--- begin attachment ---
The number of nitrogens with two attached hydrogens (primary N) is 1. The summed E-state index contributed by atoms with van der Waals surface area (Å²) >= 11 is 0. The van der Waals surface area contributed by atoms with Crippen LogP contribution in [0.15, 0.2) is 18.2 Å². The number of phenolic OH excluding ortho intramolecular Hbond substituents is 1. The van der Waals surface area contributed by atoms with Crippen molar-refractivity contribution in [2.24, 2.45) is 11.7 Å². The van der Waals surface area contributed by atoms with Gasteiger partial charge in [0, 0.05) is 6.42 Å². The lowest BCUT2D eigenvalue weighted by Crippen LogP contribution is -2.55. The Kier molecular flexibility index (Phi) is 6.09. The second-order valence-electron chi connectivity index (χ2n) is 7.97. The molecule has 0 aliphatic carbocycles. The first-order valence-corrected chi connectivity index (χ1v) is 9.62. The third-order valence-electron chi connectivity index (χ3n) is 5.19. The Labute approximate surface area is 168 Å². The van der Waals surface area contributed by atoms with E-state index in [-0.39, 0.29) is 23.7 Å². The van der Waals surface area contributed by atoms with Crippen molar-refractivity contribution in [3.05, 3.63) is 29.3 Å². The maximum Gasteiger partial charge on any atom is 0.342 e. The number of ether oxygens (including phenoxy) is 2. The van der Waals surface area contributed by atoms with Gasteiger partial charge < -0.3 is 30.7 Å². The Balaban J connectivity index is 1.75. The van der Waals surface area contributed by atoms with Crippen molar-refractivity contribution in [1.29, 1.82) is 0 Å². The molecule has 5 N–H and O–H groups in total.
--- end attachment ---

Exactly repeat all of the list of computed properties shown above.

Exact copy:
The number of nitrogens with two attached hydrogens (primary N) is 1. The summed E-state index contributed by atoms with van der Waals surface area (Å²) >= 11 is 0. The van der Waals surface area contributed by atoms with Crippen LogP contribution in [0.15, 0.2) is 18.2 Å². The number of phenolic OH excluding ortho intramolecular Hbond substituents is 1. The van der Waals surface area contributed by atoms with Crippen molar-refractivity contribution in [2.24, 2.45) is 11.7 Å². The van der Waals surface area contributed by atoms with Gasteiger partial charge in [0, 0.05) is 6.42 Å². The lowest BCUT2D eigenvalue weighted by Crippen LogP contribution is -2.55. The Kier molecular flexibility index (Phi) is 6.09. The second-order valence-electron chi connectivity index (χ2n) is 7.97. The molecule has 0 aliphatic carbocycles. The first-order valence-corrected chi connectivity index (χ1v) is 9.62. The third-order valence-electron chi connectivity index (χ3n) is 5.19. The Labute approximate surface area is 168 Å². The van der Waals surface area contributed by atoms with E-state index in [-0.39, 0.29) is 23.7 Å². The van der Waals surface area contributed by atoms with Crippen molar-refractivity contribution in [3.05, 3.63) is 29.3 Å². The maximum Gasteiger partial charge on any atom is 0.342 e. The number of ether oxygens (including phenoxy) is 2. The van der Waals surface area contributed by atoms with Gasteiger partial charge < -0.3 is 30.7 Å². The Balaban J connectivity index is 1.75. The van der Waals surface area contributed by atoms with Crippen molar-refractivity contribution in [1.29, 1.82) is 0 Å². The molecule has 5 N–H and O–H groups in total.